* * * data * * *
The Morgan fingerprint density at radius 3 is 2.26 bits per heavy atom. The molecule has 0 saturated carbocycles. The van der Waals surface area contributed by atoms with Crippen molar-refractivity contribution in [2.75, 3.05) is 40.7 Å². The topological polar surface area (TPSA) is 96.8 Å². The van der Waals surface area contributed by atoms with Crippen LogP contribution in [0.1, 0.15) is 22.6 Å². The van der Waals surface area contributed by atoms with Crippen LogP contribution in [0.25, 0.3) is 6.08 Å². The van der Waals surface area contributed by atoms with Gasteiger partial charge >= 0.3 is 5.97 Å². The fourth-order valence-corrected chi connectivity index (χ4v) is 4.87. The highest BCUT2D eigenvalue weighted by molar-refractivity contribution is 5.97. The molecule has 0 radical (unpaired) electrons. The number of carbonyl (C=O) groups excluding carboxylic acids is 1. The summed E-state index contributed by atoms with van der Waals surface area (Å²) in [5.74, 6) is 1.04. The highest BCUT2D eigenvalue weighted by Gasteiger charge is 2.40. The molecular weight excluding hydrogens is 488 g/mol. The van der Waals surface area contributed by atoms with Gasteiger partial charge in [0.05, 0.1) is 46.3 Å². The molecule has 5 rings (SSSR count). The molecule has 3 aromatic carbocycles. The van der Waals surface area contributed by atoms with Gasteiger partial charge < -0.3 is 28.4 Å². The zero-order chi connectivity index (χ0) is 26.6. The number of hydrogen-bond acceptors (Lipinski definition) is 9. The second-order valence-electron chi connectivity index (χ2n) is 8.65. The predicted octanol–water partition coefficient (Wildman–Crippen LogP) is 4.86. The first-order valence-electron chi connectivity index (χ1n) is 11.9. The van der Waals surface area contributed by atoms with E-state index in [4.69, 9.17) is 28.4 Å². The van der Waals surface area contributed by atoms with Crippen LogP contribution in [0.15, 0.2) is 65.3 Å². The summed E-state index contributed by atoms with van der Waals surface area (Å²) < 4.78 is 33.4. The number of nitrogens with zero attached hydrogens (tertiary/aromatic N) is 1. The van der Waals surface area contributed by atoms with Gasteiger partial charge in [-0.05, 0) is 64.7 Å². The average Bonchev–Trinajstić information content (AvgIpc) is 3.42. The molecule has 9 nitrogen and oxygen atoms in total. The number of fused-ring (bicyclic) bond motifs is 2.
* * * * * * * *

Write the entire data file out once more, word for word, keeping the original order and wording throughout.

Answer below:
The Morgan fingerprint density at radius 3 is 2.26 bits per heavy atom. The molecule has 0 saturated carbocycles. The van der Waals surface area contributed by atoms with Crippen molar-refractivity contribution in [2.75, 3.05) is 40.7 Å². The topological polar surface area (TPSA) is 96.8 Å². The van der Waals surface area contributed by atoms with Crippen LogP contribution in [0.1, 0.15) is 22.6 Å². The van der Waals surface area contributed by atoms with Crippen LogP contribution in [0.25, 0.3) is 6.08 Å². The van der Waals surface area contributed by atoms with Gasteiger partial charge >= 0.3 is 5.97 Å². The fourth-order valence-corrected chi connectivity index (χ4v) is 4.87. The highest BCUT2D eigenvalue weighted by molar-refractivity contribution is 5.97. The molecule has 0 radical (unpaired) electrons. The number of carbonyl (C=O) groups excluding carboxylic acids is 1. The summed E-state index contributed by atoms with van der Waals surface area (Å²) in [5.74, 6) is 1.04. The highest BCUT2D eigenvalue weighted by Gasteiger charge is 2.40. The molecular weight excluding hydrogens is 488 g/mol. The van der Waals surface area contributed by atoms with Gasteiger partial charge in [0.05, 0.1) is 46.3 Å². The molecule has 5 rings (SSSR count). The molecule has 3 aromatic carbocycles. The van der Waals surface area contributed by atoms with Gasteiger partial charge < -0.3 is 28.4 Å². The zero-order chi connectivity index (χ0) is 26.6. The number of hydrogen-bond acceptors (Lipinski definition) is 9. The second-order valence-electron chi connectivity index (χ2n) is 8.65. The predicted octanol–water partition coefficient (Wildman–Crippen LogP) is 4.86. The first-order valence-electron chi connectivity index (χ1n) is 11.9. The van der Waals surface area contributed by atoms with E-state index in [4.69, 9.17) is 28.4 Å². The van der Waals surface area contributed by atoms with Crippen LogP contribution in [0.15, 0.2) is 65.3 Å². The summed E-state index contributed by atoms with van der Waals surface area (Å²) < 4.78 is 33.4. The number of nitrogens with zero attached hydrogens (tertiary/aromatic N) is 1. The van der Waals surface area contributed by atoms with Gasteiger partial charge in [-0.05, 0) is 64.7 Å². The average Bonchev–Trinajstić information content (AvgIpc) is 3.42. The molecule has 9 nitrogen and oxygen atoms in total. The number of fused-ring (bicyclic) bond motifs is 2.